September, ember, member, re-member. Voluptuous word and season.
This month at Jamaica Bay, monarch caterpillars hang fat and plentiful on milkweed leaves. Their return (or departure?) seems late but I can’t be sure; I’ve waited so long for them, but what, in a time of progressive hotness, is “in season” anymore?
All I know is how sexy they are: thick and grubby, prodigal, white-yellow-black encapsulations of biological mystery. Metaphors for metamorphosis, they remind us of generationality, of the inevitability and fluidity of change. They compel us to sublimate selves into broader timescales, reaching backward to grasp our forebearers hands and forward to deliver our creative passions. Eyes on the Lepidoptera, we remember the cycle-stages of life: birth, growth, change, procreation, stewardship of an imagined future. And death.
“Does caterpillar remember itself in this new-crowned elegance? Does butterfly recall that first caterpillaring form? Monarch dries her wings to rise, and travels on.” -Mark Seth Lender, Salt Marsh Diary
Last week I held a candle and stood next to my infant nephew as a pastor washed and oiled his head. Child of blessing, child of promise. His mother, an entomologist, is doubly familiar with the mysteries of physiological change. As I write, a dear friend is in labor with her first child. Two more are expecting. I am 33, a woman, a writer. Autumn hails. Fertility is on everyone’s lips.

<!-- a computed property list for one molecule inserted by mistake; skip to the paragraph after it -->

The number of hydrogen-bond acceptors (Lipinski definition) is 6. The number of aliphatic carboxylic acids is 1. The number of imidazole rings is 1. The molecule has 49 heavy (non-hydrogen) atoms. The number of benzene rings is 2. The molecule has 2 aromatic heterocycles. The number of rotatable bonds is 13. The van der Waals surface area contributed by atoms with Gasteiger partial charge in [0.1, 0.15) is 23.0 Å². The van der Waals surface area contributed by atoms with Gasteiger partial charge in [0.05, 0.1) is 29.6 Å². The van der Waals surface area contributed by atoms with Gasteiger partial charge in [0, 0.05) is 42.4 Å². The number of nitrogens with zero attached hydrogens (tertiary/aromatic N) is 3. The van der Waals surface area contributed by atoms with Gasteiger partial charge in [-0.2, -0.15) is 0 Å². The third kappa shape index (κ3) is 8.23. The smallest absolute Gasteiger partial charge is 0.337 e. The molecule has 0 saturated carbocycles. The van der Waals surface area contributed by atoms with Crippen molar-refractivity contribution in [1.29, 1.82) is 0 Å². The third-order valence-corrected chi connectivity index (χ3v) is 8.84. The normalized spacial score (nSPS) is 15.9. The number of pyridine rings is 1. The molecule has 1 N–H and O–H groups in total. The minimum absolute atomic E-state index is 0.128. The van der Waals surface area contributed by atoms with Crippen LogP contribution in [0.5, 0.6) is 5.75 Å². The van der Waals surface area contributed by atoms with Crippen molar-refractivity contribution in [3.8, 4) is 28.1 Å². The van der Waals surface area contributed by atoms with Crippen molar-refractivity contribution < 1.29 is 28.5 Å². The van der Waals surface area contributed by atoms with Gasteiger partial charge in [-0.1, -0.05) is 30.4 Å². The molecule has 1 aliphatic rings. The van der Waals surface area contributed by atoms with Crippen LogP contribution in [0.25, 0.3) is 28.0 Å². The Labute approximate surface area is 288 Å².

Lips. Rose hips. Rosa rugosa. Labyrinthine petals on firm, slender stalks. Asters, solidago, salt and sand, mud, water, warmth. Critters, pulses, tides: in sound and smell and taste, there is nothing so sexual, so sensual as the salt marsh, that grassy membrane between sea and solid ground.
Oranges, reds, yellows and browns are my colors. I was born in the fall and possess an autumnal spirit: reflective, happy to hunker down hearthside, yet nostalgic for the fireflies and bare feet and endless nights of summer. Fall is the season we come into our bodies, thank the Earth for her bounty, and wrap closer to our beloveds as the evening chills. Or doesn’t.
In quieter afternoons at the visitor center, I read about butterfly sex: how the male grasps the female, inserts a sperm packet; how she sometimes removes the packet if she deems the male unsuitable; how she conceives of the proper moment to conceive, based on proximity of plants suitable for egg-laying. I read that some males, to encourage acceptance of their sperm, stir the female’s insides in such a way as to provoke tremors or contractions. Orgasm?
So much we’ll never know. So much we know already, and still wonder at: how some butterflies and moths have auditory organs in the mouth and taste receptors on the feet; how certain South Asian moths obtain mineral nutrients by drinking human (and other animalian) tears. How, in Slavic tradition, when a person dies the family opens a window so that the soul may depart as a butterfly.
Danaus plexxipus. Queens and kings of known and unknown wonder. May they, and their winged compatriots, reign for Septembers to come.
*My reference for much of the above was the lovely Do Butterflies Bite? Fascinating Answers to Questions about Butterflies and Moths by Hazel Davies and Carol A. Butler.